The most frustrating thing about this project was getting the Electronic Program Guide (EPG) to work. Unfortunately, it isn’t easy.
This was one of the things that TiVo excels at doing. You are basically paying for a very up to date program guide. They also offered something called a “Season Pass” which would cause all of the episodes of a particular program to be recorded without having to explicitly select them.
When I got my EyeTV system, this part was a snap. They partner with TV Guide to provide the service, and unlike TiVo’s $14.95/month fee it is a yearly fee of $19.95 (with the first year being included with the unit).
The actual EPG configuration occurs in the Tvheadend software. You get a screen like this:
There are three main areas of configuration: the “Internal Grabber”, “Over-the-air Grabbers” and “External Interfaces”.
The internal section displayed a cron job but no module options. None of the OTA grabbers seemed to work, and there wasn’t a module for North America. That left the external grabbers.
I started digging around and found that it really isn’t easy to get this running.
One tool that kept coming up was XMLTV. On the frontend configuration for the Tvheadend client in OpenELEC they even have a section on it:
XMLTV is a number of things, such as a format for representing TV listings, but it is mainly a set of tools “to obtain, manipulate, and search TV Listings”. It contains programs that will connect to an external source to gather EPG data.
Unfortunately, OpenELEC doesn’t ship with it. There is a script called “tv_grab_file” which is used to manage the XMLTV data, but not to actually acquire that data.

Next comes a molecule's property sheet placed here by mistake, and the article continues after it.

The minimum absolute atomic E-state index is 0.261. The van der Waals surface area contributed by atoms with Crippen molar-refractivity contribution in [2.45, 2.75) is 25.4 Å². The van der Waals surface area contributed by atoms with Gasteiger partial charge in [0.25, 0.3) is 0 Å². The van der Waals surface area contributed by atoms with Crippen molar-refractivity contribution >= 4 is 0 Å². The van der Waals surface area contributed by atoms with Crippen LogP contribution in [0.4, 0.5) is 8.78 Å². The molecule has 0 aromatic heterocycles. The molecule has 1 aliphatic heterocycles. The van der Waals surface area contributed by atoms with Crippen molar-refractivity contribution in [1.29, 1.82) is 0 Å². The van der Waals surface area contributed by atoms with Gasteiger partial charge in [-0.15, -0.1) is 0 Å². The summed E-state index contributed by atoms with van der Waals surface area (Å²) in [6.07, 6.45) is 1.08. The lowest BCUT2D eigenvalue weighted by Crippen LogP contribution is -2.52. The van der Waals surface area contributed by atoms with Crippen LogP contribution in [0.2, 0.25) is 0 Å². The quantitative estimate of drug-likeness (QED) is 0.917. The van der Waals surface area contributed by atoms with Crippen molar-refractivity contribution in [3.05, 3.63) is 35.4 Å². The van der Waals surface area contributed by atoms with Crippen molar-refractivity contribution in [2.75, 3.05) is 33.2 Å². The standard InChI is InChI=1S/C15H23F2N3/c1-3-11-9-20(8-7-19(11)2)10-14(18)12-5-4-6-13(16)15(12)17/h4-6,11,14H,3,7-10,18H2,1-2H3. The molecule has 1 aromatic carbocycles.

For me the easiest solution was to install XMLTV via apt on my home Debian server. It comes with a script called tv_grab_na_dd that can be used to fetch the data.
But I still wasn’t done. I needed a data source. It looks like all the cool kids use Schedules Direct. They are a non-profit that promotes open source software and provides, for a fee, access to EPG information. Since they had a free trial I signed up, configured my tv_grab_na_dd script to access their information, and voilà, I had an XML file with what appeared to be useful information.
I placed that in the webroot of my server, and then configured OpenELEC to point to it. Nothing happened. So I copied the file to the OpenELEC server, modified the client to use the “FILE” method (see screenshot above) and nothing happened.
I finally had to uncheck the XMLTV checkbox under “External Interfaces”. When I did that I finally had something under the “Internal Grabbers” section.
The last chore was to associate the channels I had discovered with the program guide.
Prior to getting all of that to work, the drop down for “EPG Source” had been blank.
So, to summarize my steps:
- Get an account at schedulesdirect.org
- Install the XMLTV tools somewhere (I used a Debian box)
- Configure XMLTV to access your Schedules Direct account
- Set up a cron job to periodically grab the updated EPG information and store it in a web root:
0 1,13 * * * /usr/bin/tv_grab_na_dd --config-file ~/xmltv.conf --days 7 > /secure/html/xmltv.xml
- On the OpenELEC box, set up a cron to fetch the data:
0 2,14 * * * wget http://172.20.10.12/xmltv.xml -O /storage/xmltv.xml
Whew. So far everything has been working well. You want to be sure not to fetch the data too often as that can overwhelm the Schedules Direct servers. My current seven day XML file is about 10MB.
I went ahead and signed up for a year account for $25, bringing my total to $705.92 (the hardware was $680.92 and the software was, yup, $0). It’s quite possible to shave off about $200 by going with less memory and a smaller SSD (or using an HDD) or if you already have a server to run the Tvheadend backend you could get by with a Raspberry Pi.
My next steps are to play with all the cool add-ons and to try and organize my pictures in a fashion where they would be usable with the system. More fun for me.